Messier 81, about 5 times as far away as Andromeda.

Sunayana and I did get this image of M81 earlier this month, which is a large Galaxy not very far away but it should be a lot brighter.  I hope you can see there is a galaxy there though!  We’ve also been trying to learn how to use Colour as you can see with this image of the Ring Nebula M57


which is not bad for the time being at least.  There are very many tricks that we are learning about stacking images, but we haven’t started to do things like subtracting flat fields and dead pixels.  Hopefully we will get better weather in 2016.  Certainly we are looking forward to the return to the skies of Jupiter which already feels like an old friend.  February will be good for that.  However we want more galaxies and more student access to the telescope, which we are working on and will report more about soon…

best wishes for the new year to you all.

Sunayana’s image processing Software

This post is by Sunayana who has been helping me with the telescope over the past year.  Unfortunately she is now leaving us to pursue an MSc in Astrophysics at UCL but I sincerely hope she will find time to come back and visit us up on the roof as often as possible.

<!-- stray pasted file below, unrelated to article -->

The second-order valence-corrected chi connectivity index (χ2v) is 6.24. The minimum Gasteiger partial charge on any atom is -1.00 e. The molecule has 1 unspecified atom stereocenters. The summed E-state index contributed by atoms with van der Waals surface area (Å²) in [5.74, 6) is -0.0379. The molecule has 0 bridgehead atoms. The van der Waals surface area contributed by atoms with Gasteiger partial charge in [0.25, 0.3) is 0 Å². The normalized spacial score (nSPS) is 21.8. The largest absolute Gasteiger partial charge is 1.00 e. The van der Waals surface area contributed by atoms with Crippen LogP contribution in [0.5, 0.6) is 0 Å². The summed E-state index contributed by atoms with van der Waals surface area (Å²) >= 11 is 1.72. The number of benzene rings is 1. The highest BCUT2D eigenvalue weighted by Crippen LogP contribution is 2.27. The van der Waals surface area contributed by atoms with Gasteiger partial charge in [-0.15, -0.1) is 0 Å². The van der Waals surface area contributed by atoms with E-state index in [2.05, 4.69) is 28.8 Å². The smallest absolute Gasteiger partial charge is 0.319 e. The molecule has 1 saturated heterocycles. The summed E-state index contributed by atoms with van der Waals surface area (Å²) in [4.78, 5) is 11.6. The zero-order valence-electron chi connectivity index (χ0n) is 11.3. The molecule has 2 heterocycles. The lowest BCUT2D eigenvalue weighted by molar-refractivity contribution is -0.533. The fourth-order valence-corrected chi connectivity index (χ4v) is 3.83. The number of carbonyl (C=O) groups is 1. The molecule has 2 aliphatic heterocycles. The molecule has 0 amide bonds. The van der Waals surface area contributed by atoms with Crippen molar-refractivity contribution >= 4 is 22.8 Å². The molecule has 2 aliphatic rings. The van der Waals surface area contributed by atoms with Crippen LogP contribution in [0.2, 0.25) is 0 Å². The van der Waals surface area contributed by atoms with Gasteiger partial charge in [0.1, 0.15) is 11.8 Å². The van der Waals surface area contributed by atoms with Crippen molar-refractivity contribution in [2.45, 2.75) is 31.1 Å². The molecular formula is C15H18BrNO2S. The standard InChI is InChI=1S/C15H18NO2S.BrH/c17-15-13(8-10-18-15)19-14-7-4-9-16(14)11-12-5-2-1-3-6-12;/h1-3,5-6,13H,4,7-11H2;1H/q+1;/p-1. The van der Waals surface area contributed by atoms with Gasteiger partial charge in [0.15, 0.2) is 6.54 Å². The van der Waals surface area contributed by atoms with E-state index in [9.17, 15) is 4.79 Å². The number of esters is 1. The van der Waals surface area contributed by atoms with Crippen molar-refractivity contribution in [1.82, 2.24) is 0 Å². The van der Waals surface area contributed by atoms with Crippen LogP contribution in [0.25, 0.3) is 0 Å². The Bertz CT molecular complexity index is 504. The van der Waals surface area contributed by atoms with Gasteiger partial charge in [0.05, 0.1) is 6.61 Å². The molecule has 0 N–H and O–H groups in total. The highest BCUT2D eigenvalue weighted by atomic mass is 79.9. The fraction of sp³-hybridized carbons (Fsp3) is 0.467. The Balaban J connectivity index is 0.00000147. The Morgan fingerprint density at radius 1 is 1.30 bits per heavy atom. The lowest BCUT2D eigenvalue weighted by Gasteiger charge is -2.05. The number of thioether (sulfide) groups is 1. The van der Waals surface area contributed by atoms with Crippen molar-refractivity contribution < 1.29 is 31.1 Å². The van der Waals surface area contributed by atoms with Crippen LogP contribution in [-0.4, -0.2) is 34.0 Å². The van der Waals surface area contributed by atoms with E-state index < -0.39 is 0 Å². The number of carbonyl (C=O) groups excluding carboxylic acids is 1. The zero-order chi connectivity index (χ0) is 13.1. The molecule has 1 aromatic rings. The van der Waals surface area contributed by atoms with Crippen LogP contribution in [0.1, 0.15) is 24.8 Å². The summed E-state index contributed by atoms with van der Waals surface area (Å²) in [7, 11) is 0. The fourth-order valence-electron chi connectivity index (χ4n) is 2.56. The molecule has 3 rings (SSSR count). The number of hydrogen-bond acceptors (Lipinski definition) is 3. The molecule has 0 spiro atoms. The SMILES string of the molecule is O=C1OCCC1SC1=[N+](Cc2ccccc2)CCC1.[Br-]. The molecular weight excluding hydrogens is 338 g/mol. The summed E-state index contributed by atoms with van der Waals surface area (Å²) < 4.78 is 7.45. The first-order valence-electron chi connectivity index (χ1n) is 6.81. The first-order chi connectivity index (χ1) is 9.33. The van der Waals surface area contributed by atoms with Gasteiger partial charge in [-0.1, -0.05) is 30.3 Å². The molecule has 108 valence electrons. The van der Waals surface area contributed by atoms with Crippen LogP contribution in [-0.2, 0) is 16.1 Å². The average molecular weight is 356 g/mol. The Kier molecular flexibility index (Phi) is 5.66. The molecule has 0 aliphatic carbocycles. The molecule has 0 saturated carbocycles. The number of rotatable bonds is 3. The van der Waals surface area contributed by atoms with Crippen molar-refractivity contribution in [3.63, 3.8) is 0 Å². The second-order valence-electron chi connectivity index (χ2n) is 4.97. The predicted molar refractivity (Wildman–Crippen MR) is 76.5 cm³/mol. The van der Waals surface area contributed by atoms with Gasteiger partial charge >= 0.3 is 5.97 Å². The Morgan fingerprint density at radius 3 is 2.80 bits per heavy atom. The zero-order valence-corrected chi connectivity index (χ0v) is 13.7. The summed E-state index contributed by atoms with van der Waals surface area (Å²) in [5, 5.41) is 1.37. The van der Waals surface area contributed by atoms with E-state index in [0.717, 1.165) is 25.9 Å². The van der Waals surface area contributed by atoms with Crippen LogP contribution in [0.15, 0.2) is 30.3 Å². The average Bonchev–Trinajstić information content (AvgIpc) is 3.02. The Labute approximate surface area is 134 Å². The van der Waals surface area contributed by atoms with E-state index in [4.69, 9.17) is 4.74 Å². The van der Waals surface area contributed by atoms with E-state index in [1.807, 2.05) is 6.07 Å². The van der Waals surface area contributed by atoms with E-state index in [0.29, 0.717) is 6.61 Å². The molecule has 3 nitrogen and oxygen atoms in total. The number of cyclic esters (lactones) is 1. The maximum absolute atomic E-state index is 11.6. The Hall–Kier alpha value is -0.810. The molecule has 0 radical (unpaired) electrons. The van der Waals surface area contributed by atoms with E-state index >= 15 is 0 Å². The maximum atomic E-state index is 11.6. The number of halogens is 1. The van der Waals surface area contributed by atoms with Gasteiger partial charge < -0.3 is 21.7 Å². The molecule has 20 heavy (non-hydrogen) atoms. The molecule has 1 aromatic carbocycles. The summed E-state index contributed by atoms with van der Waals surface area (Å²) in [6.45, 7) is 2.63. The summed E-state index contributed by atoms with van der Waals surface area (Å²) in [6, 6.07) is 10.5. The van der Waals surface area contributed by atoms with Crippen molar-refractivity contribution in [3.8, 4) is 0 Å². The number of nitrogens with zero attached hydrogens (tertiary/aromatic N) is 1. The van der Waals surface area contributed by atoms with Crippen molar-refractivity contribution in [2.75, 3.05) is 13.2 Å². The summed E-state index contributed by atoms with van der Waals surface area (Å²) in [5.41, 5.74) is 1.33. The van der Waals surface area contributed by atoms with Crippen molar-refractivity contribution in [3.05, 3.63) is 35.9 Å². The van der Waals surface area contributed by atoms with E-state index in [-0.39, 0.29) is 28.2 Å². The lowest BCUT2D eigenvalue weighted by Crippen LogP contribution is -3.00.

One of the key purposes for the KCL telescope is its use within third year project work. Trialled in early 2015, the first set of project students used spectroscopy to analyse the composition of elements in the atmosphere of Jupiter, the Orion Nebula and Sirius. This involved grappling with raw images, plugging them into software and outputting a spectrum of intensities plotted against a range of wavelengths. In pursuit of a more efficient solution, a challenge was posed – to write concise image processing software which would take any greyscale image of emission/absorption lines and immediately convert it to its corresponding spectrum. This would circumvent the tediousness of cropping images manually and having to abide by the constraints of external software, allowing for flexibility and swifter analysis.

So immediately I got to work, contemplating the most suitable programming language for manipulating image files in a streamlined and precise way. Reluctantly turning away from my familiarity with FORTRAN 90, I embraced C for an easier ride into image manipulation.